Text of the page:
The global beer market is rebounding thanks to the number of craft breweries that have sprung up across the globe.
The market for craft beer is expected to grow by about 14% year on year until at least 2023.
This success has been built on innovation and providing the beer drinker with more choice than ever before.
However, some classics have proven to be the ideal platform for experimentation by craft brewers. One of these is Indian Pale Ale (or IPA as it is commonly known).
Where Does IPA Originate From?
Where did this brew originate? – and why has it captured the imagination of craft breweries and consumers alike?
Indian pale ale is a variant of the popular standard pale ale – albeit with more depth of flavor due to its higher hop content. It also has a higher alcohol content than standard versions of pale ale.
The popularity of the brew is in part due to British civil servants and military personnel who came across IPA while stationed in India during the 19th century – and returned to the British Isles singing its praises – and wanting more.
IPA was invented in the United Kingdom and its production was an effort by brewers to develop a pale ale that could survive the rigors of the trip where it spent extended time in barrels and faced potentially disastrous climatic conditions, including high heat and humidity.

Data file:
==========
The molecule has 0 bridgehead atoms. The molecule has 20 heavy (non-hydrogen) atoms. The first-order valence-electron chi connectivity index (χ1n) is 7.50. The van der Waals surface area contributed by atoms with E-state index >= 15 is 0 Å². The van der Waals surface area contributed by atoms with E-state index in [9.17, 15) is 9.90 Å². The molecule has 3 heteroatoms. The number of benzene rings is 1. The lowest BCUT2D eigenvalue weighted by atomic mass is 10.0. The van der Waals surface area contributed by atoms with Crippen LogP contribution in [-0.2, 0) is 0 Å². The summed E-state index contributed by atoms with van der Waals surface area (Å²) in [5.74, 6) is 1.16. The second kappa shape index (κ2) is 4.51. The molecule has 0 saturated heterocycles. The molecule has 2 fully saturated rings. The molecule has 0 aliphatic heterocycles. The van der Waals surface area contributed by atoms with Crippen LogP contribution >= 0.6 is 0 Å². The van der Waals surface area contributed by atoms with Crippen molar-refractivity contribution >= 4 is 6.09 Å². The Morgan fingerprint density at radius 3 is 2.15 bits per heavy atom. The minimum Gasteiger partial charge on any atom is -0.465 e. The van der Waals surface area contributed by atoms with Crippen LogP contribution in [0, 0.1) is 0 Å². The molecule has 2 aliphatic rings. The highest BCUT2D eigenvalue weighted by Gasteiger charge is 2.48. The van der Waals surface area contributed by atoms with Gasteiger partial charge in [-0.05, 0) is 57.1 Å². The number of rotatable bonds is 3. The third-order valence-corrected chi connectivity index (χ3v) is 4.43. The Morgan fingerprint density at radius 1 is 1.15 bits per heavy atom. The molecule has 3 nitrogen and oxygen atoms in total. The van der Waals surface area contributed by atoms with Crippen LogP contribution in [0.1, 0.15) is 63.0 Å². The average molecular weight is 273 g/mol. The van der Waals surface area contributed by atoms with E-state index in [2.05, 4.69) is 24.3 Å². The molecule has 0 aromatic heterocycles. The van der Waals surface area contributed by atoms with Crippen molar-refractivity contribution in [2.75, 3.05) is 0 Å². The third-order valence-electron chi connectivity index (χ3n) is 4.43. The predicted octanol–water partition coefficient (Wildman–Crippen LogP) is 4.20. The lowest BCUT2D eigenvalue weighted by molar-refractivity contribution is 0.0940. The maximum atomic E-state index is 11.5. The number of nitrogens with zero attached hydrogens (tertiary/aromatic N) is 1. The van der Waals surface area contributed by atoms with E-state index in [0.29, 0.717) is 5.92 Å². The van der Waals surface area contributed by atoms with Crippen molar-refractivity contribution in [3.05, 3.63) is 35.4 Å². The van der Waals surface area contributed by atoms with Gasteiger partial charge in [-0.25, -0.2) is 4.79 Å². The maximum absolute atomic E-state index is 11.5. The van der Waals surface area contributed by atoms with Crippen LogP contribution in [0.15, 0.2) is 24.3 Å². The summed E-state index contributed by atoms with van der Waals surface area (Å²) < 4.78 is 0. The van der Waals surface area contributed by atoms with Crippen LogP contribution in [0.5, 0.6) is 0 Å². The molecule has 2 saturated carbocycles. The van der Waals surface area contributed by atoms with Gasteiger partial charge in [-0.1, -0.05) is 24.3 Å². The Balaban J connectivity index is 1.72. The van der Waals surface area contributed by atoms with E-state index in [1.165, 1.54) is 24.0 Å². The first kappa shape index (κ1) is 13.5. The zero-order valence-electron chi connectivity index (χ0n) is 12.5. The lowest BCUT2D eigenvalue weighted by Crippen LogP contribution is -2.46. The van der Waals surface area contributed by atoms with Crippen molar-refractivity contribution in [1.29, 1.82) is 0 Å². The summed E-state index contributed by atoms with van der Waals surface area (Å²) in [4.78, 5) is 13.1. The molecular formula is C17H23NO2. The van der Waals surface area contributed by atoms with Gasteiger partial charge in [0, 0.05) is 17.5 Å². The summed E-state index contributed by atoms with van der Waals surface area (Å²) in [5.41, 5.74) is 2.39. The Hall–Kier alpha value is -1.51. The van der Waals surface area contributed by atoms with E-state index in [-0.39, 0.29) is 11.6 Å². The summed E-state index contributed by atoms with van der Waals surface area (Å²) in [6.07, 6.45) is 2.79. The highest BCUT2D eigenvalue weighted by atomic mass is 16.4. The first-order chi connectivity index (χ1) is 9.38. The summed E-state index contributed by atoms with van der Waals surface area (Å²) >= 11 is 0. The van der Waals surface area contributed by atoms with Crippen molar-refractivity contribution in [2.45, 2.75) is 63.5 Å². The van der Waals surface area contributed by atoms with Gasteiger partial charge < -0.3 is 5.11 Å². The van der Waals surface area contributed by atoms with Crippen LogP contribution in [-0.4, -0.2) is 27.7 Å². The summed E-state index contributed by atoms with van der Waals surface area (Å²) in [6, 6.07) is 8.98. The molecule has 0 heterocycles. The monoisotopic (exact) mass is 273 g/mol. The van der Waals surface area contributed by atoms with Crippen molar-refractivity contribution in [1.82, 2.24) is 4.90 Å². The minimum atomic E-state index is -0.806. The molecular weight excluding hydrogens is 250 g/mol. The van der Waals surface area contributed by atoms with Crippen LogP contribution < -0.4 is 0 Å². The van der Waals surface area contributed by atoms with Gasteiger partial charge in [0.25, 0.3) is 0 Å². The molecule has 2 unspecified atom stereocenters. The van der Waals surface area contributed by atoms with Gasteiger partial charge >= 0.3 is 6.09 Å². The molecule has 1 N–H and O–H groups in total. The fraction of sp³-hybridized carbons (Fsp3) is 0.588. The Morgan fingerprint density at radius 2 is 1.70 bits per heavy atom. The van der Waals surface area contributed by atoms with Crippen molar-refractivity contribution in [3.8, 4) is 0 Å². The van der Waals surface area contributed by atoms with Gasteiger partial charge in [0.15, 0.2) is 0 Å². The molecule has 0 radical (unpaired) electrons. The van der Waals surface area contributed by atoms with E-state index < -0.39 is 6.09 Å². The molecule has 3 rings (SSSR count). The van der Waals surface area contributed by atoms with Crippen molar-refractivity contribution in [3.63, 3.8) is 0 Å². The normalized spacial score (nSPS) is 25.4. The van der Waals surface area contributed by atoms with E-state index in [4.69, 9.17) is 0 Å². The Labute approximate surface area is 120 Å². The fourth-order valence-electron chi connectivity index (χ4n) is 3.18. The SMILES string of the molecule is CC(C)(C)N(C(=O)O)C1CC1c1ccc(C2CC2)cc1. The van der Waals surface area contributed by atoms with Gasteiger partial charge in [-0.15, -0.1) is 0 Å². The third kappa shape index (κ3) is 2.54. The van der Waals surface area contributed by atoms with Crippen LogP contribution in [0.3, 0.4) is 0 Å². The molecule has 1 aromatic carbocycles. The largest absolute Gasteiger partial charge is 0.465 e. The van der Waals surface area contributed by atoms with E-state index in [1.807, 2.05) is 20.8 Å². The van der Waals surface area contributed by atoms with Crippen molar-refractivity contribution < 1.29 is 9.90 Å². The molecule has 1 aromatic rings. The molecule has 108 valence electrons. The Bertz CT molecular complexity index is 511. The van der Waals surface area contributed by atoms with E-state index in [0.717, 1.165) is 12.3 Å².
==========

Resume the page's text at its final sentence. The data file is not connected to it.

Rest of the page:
Run of the mill pale ale would arrive on the subcontinent smelling foul – the higher hops content (which provided a much more bitter drinking experience) masked the unpleasant smells of the original. The new formulation (the increased alcohol content didn’t hurt IPA’s cause) quickly became extremely popular with the troops.
Today the British IPA’s have lost much of the depth that they once enjoyed and are largely indistinguishable from normal IPA’s.
There are of course exceptions – and the ‘real’ IPA market in the U.K. is growing.
Craft Beer & the USA…& Now The World!
However, in the United States, craft breweries are exploring the potential of added hops and alcohol (and the interplay between malt and hops). In the U.S. consumers have developed a taste for IPA – in fact, it accounts for around 8% of all craft beers consumed in the country.
It is not just in the USA that its popularity grows; in Europe the trend is also growing towards craft beer including IPA’s. They are a long way off being mainstream but everything has to start somewhere. This has led to the rise of niche travel blogs that concentrate on finding craft beer such as Indian Pale ales, pale ales, stouts & sours in various cities in various Countries, an example of this is TravelWanker.World that has various posts about various places such as Ljubljana in Solvenia or Budapest in Hungary.
It seems that consumption of IPA (Indian Pale Aile) brewed to contain the depths of flavor delivered by the original variant is set to grow.
The brew also lends itself to experimentation – an approach which microbreweries across the globe are embracing.
The craft beer revolution has well and truly begun – Indian Pale Ale is a great place to start – Are you ready to get involved!?